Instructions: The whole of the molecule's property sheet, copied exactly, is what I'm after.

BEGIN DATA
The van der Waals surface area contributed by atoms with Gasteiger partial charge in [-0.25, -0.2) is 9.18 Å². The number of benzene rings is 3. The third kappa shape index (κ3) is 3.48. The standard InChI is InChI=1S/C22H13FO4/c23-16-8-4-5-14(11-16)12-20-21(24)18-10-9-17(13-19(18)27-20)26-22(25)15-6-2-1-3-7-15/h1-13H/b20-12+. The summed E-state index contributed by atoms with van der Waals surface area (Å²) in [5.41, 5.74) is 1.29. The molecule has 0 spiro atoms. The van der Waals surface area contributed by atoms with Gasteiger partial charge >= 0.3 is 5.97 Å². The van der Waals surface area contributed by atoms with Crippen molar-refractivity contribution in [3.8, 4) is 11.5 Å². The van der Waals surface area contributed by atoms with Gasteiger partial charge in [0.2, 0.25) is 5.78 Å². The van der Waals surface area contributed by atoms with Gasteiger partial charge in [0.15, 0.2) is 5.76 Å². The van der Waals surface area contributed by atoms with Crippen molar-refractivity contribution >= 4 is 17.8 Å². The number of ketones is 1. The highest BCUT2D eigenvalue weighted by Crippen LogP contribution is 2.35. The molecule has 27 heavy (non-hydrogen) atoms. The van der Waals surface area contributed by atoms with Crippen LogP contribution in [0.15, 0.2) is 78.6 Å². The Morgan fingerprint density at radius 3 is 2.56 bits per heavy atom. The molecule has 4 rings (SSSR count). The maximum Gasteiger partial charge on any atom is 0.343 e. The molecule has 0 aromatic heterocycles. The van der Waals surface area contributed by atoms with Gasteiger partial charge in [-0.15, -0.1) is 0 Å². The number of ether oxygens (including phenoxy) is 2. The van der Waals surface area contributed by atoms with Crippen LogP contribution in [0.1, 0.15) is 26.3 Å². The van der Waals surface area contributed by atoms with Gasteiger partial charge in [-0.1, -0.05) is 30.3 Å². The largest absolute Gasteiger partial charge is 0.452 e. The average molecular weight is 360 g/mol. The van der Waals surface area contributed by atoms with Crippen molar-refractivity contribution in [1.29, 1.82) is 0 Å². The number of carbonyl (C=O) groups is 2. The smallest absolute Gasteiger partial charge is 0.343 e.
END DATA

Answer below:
The van der Waals surface area contributed by atoms with Gasteiger partial charge in [-0.25, -0.2) is 9.18 Å². The number of benzene rings is 3. The third kappa shape index (κ3) is 3.48. The standard InChI is InChI=1S/C22H13FO4/c23-16-8-4-5-14(11-16)12-20-21(24)18-10-9-17(13-19(18)27-20)26-22(25)15-6-2-1-3-7-15/h1-13H/b20-12+. The summed E-state index contributed by atoms with van der Waals surface area (Å²) in [5.41, 5.74) is 1.29. The molecule has 0 spiro atoms. The van der Waals surface area contributed by atoms with Gasteiger partial charge >= 0.3 is 5.97 Å². The van der Waals surface area contributed by atoms with Crippen molar-refractivity contribution in [3.8, 4) is 11.5 Å². The van der Waals surface area contributed by atoms with Gasteiger partial charge in [0.2, 0.25) is 5.78 Å². The van der Waals surface area contributed by atoms with Gasteiger partial charge in [0.15, 0.2) is 5.76 Å². The van der Waals surface area contributed by atoms with Crippen molar-refractivity contribution >= 4 is 17.8 Å². The number of ketones is 1. The highest BCUT2D eigenvalue weighted by Crippen LogP contribution is 2.35. The molecule has 27 heavy (non-hydrogen) atoms. The van der Waals surface area contributed by atoms with Crippen LogP contribution in [0.15, 0.2) is 78.6 Å². The Morgan fingerprint density at radius 3 is 2.56 bits per heavy atom. The molecule has 4 rings (SSSR count). The maximum Gasteiger partial charge on any atom is 0.343 e. The molecule has 0 aromatic heterocycles. The van der Waals surface area contributed by atoms with Gasteiger partial charge in [-0.15, -0.1) is 0 Å². The number of ether oxygens (including phenoxy) is 2. The van der Waals surface area contributed by atoms with Crippen LogP contribution in [0.1, 0.15) is 26.3 Å². The van der Waals surface area contributed by atoms with Gasteiger partial charge in [-0.1, -0.05) is 30.3 Å². The largest absolute Gasteiger partial charge is 0.452 e. The average molecular weight is 360 g/mol. The van der Waals surface area contributed by atoms with Crippen molar-refractivity contribution in [1.29, 1.82) is 0 Å². The number of carbonyl (C=O) groups is 2. The smallest absolute Gasteiger partial charge is 0.343 e.